Interior Secretary Ken Salazar today announced a new set of safety and spill response regulations for offshore drilling operators. The rules are a response to the explosion of BP's Deepwater Horizon well in April, and do not come as a surprise to the oil and gas industry. Companies have been anxious for the official announcement so that they can plan future drilling operations with more clarity.
Salazar was careful, however, when addressing the deepwater drilling moratorium the Obama Administration put in place after the spill. The moratorium has sparked virulent protest from Gulf state representatives; Louisiana Sen. Mary Landrieu has resorted to blocking the appointment of White House budget director Jack Lew until Obama and Salazar agree to end or significantly alter the moratorium.
The New York Times' John Broder reports:
"We will lift it at our own time and when we're ready, and not based on political pressure from anyone," Mr. Salazar said.
The moratorium on deepwater drilling, imposed in late April, is scheduled to end on Nov. 30, but officials have signaled that it would probably be eased before then. ...
Michael R. Bromwich, director of the Bureau of Ocean Energy Management, Regulation and Enforcement, the Interior Department office that now polices offshore drilling, is to deliver a report to Mr. Salazar on Thursday providing a blueprint for safely resuming drilling. Mr. Salazar said he would review the report before making any decision on when that might happen.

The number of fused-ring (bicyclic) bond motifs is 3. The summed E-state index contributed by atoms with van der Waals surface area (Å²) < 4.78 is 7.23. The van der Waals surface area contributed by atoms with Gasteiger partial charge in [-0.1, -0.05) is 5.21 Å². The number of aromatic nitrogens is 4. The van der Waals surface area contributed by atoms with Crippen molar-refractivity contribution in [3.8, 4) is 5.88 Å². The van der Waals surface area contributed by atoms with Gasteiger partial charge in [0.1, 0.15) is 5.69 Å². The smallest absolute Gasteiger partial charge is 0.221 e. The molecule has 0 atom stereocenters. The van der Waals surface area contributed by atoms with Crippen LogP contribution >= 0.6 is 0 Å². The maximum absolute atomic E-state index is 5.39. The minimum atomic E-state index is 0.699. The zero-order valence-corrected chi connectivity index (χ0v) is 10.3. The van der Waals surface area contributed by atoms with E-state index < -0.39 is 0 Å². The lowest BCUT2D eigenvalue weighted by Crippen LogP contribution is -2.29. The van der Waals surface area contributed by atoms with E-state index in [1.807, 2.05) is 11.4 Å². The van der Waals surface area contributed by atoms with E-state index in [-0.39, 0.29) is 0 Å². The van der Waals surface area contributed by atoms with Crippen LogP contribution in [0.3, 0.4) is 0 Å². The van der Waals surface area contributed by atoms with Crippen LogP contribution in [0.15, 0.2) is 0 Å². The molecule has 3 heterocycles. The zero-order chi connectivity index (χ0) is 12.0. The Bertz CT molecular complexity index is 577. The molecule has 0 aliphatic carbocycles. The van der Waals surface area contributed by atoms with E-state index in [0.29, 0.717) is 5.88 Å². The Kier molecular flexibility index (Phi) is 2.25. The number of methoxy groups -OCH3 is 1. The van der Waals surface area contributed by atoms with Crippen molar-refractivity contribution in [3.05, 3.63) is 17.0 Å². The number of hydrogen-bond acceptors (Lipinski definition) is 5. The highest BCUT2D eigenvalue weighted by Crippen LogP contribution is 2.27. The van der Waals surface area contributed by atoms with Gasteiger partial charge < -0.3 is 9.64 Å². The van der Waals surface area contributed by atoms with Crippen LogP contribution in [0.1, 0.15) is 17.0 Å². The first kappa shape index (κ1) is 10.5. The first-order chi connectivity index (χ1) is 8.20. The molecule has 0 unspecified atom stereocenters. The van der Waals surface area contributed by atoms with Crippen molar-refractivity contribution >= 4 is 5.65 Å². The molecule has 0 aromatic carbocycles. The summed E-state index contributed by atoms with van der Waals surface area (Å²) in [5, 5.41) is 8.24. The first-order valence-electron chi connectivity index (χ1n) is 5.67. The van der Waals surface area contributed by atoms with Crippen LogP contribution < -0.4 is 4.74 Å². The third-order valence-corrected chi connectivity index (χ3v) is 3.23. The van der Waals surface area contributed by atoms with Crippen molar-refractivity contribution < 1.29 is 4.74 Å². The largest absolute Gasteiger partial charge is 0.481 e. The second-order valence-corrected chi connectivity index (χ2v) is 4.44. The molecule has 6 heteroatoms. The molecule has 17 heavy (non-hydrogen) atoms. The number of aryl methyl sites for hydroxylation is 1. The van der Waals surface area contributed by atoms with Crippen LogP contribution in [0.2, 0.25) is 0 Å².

Mr. Bromwich indicated earlier this week that even after the formal moratorium is lifted, it may be weeks or even months before his agency grants permits allowing the 33 idled deepwater rigs in the gulf to start up again. Permits will be issued only after companies provide new spill response plans detailed certification of the performance of critical equipment such as blowout preventers.
Read the full story at the New York Times.
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